20 August 2020
By Elizabeth Burnell
For the HTBS show-and-tell series, Elizabeth Burnell writes about her father, 1948 Olympic gold medallist Richard Burnell. Despite Burnell’s many rowing medals, his daughter tells the story of a non-rowing-related manuscript, which her father wrote during the trip to the 1950 British Empire Games in New Zealand.
I was born into a rowing family, so the sport has been part of my life for as long as I can remember, back to visiting Henley Royal Regatta as a small child, and the funfair, which is now part of Lion Meadow car park.
At that time, the rowing world, as I saw it, was full of the ‘old men of rowing’. So, I think I found much of it boring until I started to work at what was then the Amateur Rowing Association (now British Rowing) in the early 1970s, when suddenly a new, younger rowing world opened up.
I was finally able to share my father’s greatest passion, and the bond between us became even stronger. I have always been very proud of my father’s Olympic medal, as I have of my grandfathers’ medals. My father had stopped actively rowing long before I was born, so I knew him as a journalist, coach and author of books.
Quite some time after my father’s death, a new book came to light – typed on his trusty old typewriter. A Flying Visit (An account of a flying visit to New Zealand, with a great many armchair digressions) told the story from 22 January 1950 through to 21 February 1950 and covers the trip to and back for the Auckland British Empire Games in New Zealand.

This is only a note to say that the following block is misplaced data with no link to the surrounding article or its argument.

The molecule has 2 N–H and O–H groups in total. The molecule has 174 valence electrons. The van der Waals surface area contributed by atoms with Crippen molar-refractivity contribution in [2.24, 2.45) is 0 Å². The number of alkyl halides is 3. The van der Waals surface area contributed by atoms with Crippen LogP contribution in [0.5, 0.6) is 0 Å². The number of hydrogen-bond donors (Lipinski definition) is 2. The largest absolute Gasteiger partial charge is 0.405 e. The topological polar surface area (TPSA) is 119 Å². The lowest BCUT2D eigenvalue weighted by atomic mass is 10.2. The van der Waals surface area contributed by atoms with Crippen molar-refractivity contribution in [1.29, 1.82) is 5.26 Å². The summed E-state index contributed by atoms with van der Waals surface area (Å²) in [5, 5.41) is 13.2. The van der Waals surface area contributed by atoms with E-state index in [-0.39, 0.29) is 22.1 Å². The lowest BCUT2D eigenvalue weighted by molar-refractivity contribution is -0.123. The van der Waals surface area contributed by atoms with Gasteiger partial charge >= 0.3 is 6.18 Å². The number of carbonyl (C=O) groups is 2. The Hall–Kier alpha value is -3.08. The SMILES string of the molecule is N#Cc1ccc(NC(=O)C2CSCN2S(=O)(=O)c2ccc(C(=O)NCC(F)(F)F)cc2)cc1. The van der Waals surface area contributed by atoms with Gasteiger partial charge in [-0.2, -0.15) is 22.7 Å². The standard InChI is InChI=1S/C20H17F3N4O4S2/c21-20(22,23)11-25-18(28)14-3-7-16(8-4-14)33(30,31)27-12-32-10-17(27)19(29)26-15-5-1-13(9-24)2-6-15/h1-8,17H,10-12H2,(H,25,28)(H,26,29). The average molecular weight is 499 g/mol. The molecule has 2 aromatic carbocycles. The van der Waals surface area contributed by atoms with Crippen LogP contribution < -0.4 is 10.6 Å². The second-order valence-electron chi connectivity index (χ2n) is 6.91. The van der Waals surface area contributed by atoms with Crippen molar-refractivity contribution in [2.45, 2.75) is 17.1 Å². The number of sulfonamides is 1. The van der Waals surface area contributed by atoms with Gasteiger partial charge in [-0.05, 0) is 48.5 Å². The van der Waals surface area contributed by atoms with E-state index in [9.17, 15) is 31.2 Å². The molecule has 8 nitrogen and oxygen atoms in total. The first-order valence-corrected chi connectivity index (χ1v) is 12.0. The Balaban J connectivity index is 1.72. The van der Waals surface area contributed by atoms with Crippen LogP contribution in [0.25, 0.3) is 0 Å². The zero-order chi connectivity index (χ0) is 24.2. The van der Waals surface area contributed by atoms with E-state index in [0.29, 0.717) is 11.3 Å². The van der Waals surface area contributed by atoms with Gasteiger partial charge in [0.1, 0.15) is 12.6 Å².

It is not, however, a book about rowing. In the foreword of this book, my father explains that he covered the trip from a rowing point of view in his book Swing, Swing Together (1952). A Flying Visit is the story of a fantastic journey across the world – visiting the Pyramids, the Persian Gulf, India, Java, the Timor Sea and the Tasman Sea, plus the wonders of New Zealand.
The actual Empire Games, with the story of the lost VIII and the actual race, is there, including the frustrations of what might have been, but so are incredible stories of the places visited. The road trip with Pat Bradley (who coincidentally was married to my beloved godmother, Erica), as well as many tales told to them by the locals in all the areas they visited.
It dips into history: the history of the Raj, reminiscences of meetings (mainly in bars!) with the local people who recounted the myths and legends of the regions they visited. There are even comments on the wonderful cerise Leander tie. During the war, General Miles Dempsey apparently gave my father permission to wear a Leander tie on the one day of the year he was under his command!
This typewritten manuscript is very close to my heart. It shows a side of my father he kept well hidden. It helped me understand him more, and marvel at his way with words. It brings him back to me, not that he ever really went away…